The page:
Censuses 1841-1911 provide important clues to the relationships between those within a family or household and, most importantly, their ages and places of birth.
Although censuses were taken nationally in England and Wales from 1801, the first census which lists all those enumerated dates from 1841. Rudimentary in format, it does not record relationships, accurate ages or exact places of birth. Rather those listed were asked the question, "Were you born in this county?" The answer was recorded as "Yes" or "No" or another abbreviation signifying a place of origin in Scotland, Ireland or in Foreign Parts. Ages of adults were rounded down to the nearest five year interval. Relationships can only be inferred from the composition of the family.
By 1851, and continuing to later censuses up to 1911, the amount of valuable information recorded increases significantly. We are now provided with "accurate" ages and relationships between those who have been recorded within a household. Most importantly, we learn where the person is believed to have been born.
The census records can be viewed online, usually for a fee, and also at The National Archives at Kew.
Armed with an address where an individual is believed to have lived around the date of one of the enumerations, it should be possible to establish if he or she was living there on the night of the census. It is possible to search the census returns for a whole parish in a rural area or those of a specific address or street in a large town or city. In many instances, the search for the whereabouts of a given individual or those with a particular surname in a certain area is facilitated by the production of a wide variety of census indexes. These range from a complete national transcription and index of the census returns to a very basic index to surnames only.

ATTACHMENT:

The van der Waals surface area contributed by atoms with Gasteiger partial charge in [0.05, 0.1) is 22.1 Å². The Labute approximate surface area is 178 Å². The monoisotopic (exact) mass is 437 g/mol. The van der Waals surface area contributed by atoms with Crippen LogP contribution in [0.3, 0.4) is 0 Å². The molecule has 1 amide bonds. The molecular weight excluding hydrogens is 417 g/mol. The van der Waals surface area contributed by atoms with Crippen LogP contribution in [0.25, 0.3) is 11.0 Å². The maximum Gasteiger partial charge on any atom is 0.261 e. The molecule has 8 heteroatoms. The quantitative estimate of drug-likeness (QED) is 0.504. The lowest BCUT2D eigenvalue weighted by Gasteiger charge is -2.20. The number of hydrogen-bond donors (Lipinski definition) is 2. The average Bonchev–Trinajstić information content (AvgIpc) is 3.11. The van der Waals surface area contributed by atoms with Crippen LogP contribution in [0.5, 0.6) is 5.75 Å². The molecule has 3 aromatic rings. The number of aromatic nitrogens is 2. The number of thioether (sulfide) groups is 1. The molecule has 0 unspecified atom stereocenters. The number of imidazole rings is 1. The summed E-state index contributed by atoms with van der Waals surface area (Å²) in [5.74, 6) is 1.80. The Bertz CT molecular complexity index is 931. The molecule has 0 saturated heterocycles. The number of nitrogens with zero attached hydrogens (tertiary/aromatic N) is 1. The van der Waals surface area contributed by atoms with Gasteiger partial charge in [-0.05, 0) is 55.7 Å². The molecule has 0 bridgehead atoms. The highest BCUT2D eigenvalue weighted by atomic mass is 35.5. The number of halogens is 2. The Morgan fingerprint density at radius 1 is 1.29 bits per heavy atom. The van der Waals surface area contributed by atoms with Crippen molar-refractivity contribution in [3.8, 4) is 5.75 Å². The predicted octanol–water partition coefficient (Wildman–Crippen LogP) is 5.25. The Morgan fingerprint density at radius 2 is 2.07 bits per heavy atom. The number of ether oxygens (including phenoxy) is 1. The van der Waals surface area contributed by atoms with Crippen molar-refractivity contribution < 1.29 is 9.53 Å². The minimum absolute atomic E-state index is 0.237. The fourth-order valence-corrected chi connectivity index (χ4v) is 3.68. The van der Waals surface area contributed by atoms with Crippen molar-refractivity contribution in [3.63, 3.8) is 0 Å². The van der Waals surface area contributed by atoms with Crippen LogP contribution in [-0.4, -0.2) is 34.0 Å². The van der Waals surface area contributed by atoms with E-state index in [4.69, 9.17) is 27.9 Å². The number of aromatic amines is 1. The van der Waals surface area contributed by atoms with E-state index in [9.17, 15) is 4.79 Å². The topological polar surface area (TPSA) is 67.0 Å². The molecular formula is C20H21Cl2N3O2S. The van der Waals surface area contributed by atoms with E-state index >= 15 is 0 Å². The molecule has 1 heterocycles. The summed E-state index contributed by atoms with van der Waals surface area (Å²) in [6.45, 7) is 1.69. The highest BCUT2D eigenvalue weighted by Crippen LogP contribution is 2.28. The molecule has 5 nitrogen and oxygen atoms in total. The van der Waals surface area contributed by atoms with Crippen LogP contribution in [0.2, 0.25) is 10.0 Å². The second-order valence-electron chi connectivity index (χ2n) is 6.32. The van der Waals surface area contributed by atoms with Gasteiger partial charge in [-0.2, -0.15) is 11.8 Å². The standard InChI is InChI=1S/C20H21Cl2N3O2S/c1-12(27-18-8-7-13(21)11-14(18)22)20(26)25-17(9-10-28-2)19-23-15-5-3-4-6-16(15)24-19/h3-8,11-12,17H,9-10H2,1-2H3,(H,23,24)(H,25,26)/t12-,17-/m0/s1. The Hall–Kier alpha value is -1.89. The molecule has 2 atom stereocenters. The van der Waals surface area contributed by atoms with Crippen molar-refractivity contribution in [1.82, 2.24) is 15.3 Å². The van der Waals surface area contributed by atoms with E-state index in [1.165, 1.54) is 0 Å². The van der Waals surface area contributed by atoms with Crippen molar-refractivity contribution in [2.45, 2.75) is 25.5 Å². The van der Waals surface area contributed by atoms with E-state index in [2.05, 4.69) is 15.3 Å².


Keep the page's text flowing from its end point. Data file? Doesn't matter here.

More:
We now have access to complete national computer indexes to the census enumerations, taken every 10 years from 1841 to 1911, for England, Wales, Scotland and the offshore islands. The returns for 1901 and 1911 are indexed for Ireland. These allow a speedy search to be made for anyone who was living in this country in those years. If successful, they provide rapid access to the family or the household in which he or she was living on that night. With the information gleaned from a census, it is possible to seek the baptism or birth of an individual, having established when and where this event probably took place.